„The waters of the genius of story gushed out as they would, however the natural rocks allowed and the trees persuaded, and only common people came and drank and found rest and pleasure.“

—  Pearl S. Buck

The Chinese Novel (1938)
Kontext: I grew up believing that the novel has nothing to do with pure literature. So I was taught by scholars. The art of literature, so I was taught, is something devised by men of learning. Out of the brains of scholars came rules to control the rush of genius, that wild fountain which has its source in deepest life. Genius, great or less, is the spring, and art is the sculptured shape, classical or modern, into which the waters must be forced, if scholars and critics were to be served. But the people of China did not so serve. The waters of the genius of story gushed out as they would, however the natural rocks allowed and the trees persuaded, and only common people came and drank and found rest and pleasure. For the novel in China was the peculiar product of the common people. And it was solely their property.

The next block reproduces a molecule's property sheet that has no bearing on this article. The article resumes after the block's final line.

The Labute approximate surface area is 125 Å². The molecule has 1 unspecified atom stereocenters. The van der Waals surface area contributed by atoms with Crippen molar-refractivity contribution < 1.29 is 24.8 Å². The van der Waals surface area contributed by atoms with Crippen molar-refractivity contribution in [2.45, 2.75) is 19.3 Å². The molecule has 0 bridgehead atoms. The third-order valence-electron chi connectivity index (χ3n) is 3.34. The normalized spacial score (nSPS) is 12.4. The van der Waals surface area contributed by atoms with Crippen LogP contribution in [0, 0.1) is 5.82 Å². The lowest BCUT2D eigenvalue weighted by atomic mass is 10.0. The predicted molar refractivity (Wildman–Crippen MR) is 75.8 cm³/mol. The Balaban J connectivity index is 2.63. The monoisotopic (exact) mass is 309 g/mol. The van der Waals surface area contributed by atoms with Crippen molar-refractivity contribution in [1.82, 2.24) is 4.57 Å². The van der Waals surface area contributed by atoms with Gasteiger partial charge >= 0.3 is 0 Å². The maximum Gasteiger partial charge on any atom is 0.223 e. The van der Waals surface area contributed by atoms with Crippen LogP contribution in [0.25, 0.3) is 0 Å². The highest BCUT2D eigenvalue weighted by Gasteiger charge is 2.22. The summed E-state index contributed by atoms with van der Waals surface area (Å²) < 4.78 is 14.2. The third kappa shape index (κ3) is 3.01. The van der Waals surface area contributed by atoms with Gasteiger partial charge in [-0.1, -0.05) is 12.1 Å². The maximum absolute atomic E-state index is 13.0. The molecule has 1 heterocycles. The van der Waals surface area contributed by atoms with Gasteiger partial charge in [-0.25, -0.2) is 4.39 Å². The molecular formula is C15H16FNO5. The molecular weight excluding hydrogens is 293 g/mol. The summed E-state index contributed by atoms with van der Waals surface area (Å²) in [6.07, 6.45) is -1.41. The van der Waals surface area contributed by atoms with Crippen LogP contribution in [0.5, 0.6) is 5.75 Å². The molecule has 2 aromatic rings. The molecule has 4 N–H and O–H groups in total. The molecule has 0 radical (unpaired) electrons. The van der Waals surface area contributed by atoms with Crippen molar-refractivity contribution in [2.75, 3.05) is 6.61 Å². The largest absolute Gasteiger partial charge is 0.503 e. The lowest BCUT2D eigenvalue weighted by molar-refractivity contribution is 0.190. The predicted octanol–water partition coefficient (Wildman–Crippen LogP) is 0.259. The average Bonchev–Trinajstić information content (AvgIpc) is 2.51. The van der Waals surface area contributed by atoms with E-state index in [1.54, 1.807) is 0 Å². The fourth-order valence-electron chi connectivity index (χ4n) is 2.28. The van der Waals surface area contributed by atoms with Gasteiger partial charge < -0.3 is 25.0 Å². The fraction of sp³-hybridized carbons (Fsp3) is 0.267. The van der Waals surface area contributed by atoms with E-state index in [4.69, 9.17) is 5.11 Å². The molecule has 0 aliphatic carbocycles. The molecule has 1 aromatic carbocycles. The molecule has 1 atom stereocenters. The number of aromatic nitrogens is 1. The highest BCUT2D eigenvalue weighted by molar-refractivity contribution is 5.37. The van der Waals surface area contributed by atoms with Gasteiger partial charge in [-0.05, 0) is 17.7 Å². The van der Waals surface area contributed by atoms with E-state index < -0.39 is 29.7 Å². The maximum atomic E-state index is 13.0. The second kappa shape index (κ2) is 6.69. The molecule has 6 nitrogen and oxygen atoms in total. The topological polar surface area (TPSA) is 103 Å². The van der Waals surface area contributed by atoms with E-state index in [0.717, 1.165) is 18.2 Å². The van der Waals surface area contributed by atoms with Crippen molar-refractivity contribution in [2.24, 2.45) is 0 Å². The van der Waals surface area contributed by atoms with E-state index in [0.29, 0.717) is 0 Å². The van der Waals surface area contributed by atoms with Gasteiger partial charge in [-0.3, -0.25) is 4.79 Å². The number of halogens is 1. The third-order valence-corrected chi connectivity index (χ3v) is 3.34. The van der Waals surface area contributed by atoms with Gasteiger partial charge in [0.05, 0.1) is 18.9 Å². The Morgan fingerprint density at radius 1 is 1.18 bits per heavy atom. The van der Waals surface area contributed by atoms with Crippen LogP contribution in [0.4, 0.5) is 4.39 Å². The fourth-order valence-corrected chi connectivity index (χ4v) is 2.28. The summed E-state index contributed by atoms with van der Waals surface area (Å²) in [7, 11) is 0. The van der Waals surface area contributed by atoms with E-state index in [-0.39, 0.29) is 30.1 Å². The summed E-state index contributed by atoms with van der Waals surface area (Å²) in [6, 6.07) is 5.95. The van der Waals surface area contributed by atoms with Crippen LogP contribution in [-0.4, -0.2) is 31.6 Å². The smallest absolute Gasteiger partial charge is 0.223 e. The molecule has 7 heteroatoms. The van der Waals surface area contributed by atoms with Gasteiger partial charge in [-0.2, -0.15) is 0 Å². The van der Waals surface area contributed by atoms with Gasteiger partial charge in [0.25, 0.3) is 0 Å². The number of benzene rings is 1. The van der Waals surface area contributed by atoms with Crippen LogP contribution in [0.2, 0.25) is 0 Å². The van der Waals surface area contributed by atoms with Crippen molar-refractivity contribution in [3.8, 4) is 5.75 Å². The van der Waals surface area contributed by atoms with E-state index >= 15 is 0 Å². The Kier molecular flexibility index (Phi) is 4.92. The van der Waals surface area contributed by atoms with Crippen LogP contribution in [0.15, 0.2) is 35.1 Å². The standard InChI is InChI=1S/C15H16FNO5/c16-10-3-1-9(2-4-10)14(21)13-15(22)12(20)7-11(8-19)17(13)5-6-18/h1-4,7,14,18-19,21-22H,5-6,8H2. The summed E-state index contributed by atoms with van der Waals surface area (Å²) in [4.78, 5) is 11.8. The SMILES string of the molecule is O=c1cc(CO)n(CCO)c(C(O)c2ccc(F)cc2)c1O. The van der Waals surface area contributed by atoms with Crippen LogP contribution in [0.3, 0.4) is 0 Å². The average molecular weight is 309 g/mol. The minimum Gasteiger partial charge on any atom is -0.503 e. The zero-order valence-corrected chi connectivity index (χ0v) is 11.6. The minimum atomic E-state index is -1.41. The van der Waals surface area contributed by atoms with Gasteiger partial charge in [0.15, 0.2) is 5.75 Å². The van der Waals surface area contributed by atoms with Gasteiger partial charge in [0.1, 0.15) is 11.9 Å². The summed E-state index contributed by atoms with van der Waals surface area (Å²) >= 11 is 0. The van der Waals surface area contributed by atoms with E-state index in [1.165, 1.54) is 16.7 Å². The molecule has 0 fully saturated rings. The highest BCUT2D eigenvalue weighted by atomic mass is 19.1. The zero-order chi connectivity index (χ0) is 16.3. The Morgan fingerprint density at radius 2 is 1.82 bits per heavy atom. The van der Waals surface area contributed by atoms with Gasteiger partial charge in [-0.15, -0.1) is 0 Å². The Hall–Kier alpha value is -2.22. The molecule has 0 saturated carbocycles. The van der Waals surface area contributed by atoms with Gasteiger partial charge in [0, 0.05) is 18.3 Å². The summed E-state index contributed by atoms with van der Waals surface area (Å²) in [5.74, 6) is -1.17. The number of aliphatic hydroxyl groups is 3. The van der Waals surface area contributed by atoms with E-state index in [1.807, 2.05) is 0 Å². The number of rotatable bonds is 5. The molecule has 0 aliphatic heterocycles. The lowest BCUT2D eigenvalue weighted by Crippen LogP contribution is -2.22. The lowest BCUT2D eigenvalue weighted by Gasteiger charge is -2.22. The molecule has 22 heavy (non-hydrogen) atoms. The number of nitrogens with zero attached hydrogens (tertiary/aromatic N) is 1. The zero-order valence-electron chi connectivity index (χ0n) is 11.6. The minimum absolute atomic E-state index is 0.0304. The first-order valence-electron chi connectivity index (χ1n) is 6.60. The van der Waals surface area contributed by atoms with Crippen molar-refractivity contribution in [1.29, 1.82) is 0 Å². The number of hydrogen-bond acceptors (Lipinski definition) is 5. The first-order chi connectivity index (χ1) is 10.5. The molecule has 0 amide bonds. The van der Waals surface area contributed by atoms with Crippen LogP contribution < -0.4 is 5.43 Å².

„Our people have opinions and creeds and prejudices and ideas but as yet no philosophy.“

—  Pearl S. Buck

Zdroj: My Several Worlds (1954), p. 244
Kontext: Chinese were born, it seemed to me, with an accumulated wisdom, a natural sophistication, an intelligent naiveté, and unless they were transplanted too young, these qualities ripened in them. To talk even with a farmer and his family, none of whom could read or write, was often to hear a philosophy at once sane and humorous. If ever I am homesick for China, now that I am home in my own country, it is when I discover here no philosophy. Our people have opinions and creeds and prejudices and ideas but as yet no philosophy.

„I believe in human beings, but my faith is without sentimentality.“

—  Pearl S. Buck

This I Believe (1951)
Kontext: I believe in human beings, but my faith is without sentimentality. I know that in environments of uncertainty, fear, and hunger, the human being is dwarfed and shaped without his being aware of it, just as the plant struggling under a stone does not know its own condition. Only when the stone is removed can it spring up freely into the light. But the power to spring up is inherent, and only death puts an end to it. I feel no need for any other faith than my faith in human beings.

„Race prejudice is not only a shadow over the colored — it is a shadow over all of us, and the shadow is darkest over those who feel it least and allow its evil effects to go on.“

—  Pearl S. Buck

Zdroj: What America Means to Me (1943), p. 8